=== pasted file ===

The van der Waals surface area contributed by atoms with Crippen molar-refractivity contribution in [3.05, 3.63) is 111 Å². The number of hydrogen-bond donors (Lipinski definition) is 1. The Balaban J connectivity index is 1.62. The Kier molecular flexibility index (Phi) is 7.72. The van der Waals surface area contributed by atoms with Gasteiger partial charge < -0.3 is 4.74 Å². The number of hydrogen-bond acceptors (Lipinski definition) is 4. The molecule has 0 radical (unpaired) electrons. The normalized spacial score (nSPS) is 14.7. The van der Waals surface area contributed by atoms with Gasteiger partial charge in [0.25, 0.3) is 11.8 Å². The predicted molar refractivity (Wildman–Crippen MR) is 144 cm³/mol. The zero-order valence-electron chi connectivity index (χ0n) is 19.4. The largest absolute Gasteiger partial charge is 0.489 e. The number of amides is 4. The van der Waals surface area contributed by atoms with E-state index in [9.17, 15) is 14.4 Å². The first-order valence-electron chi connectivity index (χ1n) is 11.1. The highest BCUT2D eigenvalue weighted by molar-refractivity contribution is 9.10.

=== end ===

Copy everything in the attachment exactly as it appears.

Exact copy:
The van der Waals surface area contributed by atoms with Crippen molar-refractivity contribution in [3.05, 3.63) is 111 Å². The number of hydrogen-bond donors (Lipinski definition) is 1. The Balaban J connectivity index is 1.62. The Kier molecular flexibility index (Phi) is 7.72. The van der Waals surface area contributed by atoms with Gasteiger partial charge < -0.3 is 4.74 Å². The number of hydrogen-bond acceptors (Lipinski definition) is 4. The molecule has 0 radical (unpaired) electrons. The normalized spacial score (nSPS) is 14.7. The van der Waals surface area contributed by atoms with Gasteiger partial charge in [0.25, 0.3) is 11.8 Å². The predicted molar refractivity (Wildman–Crippen MR) is 144 cm³/mol. The zero-order valence-electron chi connectivity index (χ0n) is 19.4. The largest absolute Gasteiger partial charge is 0.489 e. The number of amides is 4. The van der Waals surface area contributed by atoms with E-state index in [9.17, 15) is 14.4 Å². The first-order valence-electron chi connectivity index (χ1n) is 11.1. The highest BCUT2D eigenvalue weighted by molar-refractivity contribution is 9.10.